Governor Andrew Cuomo is asking the legislature for the flexibility to make mid-year budget adjustments every quarter depending on revenues.

Dave Albert, the chief communications and marketing officer of the New York State School Boards Association, says this means both unpredictability and instability for the state’s 700 school districts.

“The challenge here is, once the school year is running, it’s going to be hard to cut,” Albert said. “Do we cut classes? Do we cut programs?”

As for districts already suffering from financial distress, including the Rochester City Schools, Albert says it’s going to hit them even harder.

“If a district doesn’t have reserve funds, it’s going to be even worse,” said Albert.

For years, the state has wanted school districts to merge, especially in areas of upstate New York where population is dwindling. Voters only rarely approve such measures for a variety of reasons, but Albert tentatively mentioned the idea as a way to save money.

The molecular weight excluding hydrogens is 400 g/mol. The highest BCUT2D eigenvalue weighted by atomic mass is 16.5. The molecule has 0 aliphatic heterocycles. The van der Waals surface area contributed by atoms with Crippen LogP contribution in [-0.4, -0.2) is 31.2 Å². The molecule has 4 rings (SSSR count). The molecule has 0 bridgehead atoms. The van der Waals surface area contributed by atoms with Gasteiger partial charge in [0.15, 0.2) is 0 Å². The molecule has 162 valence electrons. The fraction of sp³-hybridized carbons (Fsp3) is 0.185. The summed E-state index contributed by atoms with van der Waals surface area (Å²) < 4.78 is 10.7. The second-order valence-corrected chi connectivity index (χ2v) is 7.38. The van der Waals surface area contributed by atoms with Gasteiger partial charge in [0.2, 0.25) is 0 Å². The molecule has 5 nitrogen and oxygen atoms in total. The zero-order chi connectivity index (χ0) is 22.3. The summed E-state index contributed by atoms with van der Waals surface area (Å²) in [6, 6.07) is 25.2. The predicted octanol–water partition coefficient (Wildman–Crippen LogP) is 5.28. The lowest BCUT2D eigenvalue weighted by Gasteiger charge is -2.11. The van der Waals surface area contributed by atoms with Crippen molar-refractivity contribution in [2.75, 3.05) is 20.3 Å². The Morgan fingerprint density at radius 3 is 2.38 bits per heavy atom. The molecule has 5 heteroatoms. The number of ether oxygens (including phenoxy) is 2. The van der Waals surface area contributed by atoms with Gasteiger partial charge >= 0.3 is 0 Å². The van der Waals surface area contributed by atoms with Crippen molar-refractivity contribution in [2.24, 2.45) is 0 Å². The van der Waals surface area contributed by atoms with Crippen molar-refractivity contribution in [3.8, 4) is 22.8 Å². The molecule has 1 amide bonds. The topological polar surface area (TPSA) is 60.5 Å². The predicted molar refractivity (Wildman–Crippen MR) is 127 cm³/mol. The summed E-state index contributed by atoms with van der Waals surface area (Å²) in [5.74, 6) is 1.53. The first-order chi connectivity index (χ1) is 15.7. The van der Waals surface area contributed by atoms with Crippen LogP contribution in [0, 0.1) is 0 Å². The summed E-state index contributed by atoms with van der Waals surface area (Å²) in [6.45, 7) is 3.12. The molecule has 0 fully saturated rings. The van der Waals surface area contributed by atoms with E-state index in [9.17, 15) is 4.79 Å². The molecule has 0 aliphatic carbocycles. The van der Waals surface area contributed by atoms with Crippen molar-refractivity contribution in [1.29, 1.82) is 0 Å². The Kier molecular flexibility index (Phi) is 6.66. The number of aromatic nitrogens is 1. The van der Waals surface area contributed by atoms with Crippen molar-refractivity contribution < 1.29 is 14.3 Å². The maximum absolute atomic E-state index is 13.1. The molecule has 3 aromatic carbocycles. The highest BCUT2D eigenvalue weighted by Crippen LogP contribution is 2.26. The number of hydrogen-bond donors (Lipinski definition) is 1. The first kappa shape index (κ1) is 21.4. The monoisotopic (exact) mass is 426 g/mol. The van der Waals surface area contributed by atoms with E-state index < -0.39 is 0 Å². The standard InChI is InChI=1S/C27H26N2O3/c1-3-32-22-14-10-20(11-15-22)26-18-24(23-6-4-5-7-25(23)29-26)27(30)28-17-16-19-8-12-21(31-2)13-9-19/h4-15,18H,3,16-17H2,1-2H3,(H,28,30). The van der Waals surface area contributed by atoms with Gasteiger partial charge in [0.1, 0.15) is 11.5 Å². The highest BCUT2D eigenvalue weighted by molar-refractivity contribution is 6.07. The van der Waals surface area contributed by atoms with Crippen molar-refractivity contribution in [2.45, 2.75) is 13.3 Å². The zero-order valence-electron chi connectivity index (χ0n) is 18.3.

“Merging? Would that even be feasible in this environment?” Albert asked.

With Governor Andrew Cuomo saying it’s time for everyone to begin accepting a “new reality,” it appears that even the most unpopular ideas may return to the table for consideration.

“Well, we agree with the governor. This is something that’s unprecedented. The governor is doing a tremendous job fighting for the state,” said Albert. “But we need to fight for [students’] ability to get the best education they can.”

While schools are closed, districts around the state have set up distance learning, wifi hotspots in their parking lots, and are using buses to deliver meals to students in need.